How am I using power?

Power bills are one way that we understand how much energy we are using, but the information they provide is too brief and comes too late to answer many questions about your energy use. You might ask:

  • When do I use the most energy?
  • What appliance uses the most energy in my building?
  • What kind of carbon footprint do I have?
  • What does my energy use look like over a typical week or day?
  • Do I use more energy on rainy days?
  • What would a rooftop solar array do to my energy bill?

Visualise your energy flows

SolarNetwork is a great way for homes and businesses to answer these questions and more. The data catpured by SolarNetwork can power web-based live interactive charts of your energy trends. You can overlay local weather information, electricity market information, and solar generation to make the dashboard relevant to you. Not only can you measure your whole building’s use, but with the right metering setup you can break down your energy use by function - such as hot water use, lighting, heating, and even refrigeration. Patterns become evident as they develop, in real time, rather than being a surprise at the end of the month when the power bill arrives.

Make better energy decisions

Once you discover patterns in your energy use, you can make informed decisions based on the evidence. At SolarNetwork Foundation, we can help you lower your energy bill, make better use of renewable energy, and share your experience with others.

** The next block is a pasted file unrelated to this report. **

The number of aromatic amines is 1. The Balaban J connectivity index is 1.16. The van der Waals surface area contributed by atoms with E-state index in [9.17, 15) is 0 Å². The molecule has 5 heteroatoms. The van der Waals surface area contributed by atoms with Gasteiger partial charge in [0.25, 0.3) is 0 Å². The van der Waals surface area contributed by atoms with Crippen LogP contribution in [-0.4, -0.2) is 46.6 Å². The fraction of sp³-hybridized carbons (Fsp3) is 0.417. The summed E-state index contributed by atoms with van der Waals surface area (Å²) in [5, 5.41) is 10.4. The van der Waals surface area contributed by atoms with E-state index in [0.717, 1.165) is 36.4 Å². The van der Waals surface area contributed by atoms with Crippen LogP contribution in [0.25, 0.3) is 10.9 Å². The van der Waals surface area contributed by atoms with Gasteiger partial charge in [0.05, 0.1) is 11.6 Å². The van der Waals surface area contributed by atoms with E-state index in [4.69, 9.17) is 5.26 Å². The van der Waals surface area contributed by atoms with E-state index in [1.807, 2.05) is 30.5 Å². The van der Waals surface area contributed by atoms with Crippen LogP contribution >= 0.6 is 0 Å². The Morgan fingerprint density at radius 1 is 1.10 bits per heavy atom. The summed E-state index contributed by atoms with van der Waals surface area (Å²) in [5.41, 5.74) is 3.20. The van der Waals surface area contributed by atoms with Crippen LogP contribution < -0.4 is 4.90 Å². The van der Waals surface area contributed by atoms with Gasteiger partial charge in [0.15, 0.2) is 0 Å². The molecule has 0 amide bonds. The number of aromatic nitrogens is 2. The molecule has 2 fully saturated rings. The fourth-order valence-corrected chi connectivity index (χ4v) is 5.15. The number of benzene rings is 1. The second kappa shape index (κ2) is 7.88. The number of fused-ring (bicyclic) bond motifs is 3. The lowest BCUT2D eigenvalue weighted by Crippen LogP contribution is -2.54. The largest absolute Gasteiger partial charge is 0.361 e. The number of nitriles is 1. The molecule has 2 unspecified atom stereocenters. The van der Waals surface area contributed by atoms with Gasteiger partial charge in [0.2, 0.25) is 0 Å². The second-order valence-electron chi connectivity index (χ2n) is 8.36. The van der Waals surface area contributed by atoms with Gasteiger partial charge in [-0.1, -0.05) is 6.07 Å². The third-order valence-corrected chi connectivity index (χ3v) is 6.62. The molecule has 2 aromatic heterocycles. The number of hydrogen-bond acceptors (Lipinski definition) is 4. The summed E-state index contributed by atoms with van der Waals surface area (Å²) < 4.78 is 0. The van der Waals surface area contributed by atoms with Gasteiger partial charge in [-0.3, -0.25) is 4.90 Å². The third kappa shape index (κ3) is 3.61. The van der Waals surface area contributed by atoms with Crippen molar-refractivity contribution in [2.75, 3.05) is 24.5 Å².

The charts below show average seasonal energy production and use at a primary school. Power generation is shown above the horizontal axis, so higher lines represent more power generation. Power consumption is shown below the horizontal axis, so lower lines represent more power consumption. Yellow lines represent summer, burgundy lines autumn, blue lines winter, and green lines spring.

The chart on the left shows average power generation and consumption per day of the week. You can see immediately that this site uses much less power on weekends. The chart on the right shows averages per hour of the day. You can see that in winter far more power is consumed, most of it first thing in morning. This was attributed to electric heating, which used a good deal of energy to warm the building up at the start of each work day.

Seasonal data variation visualization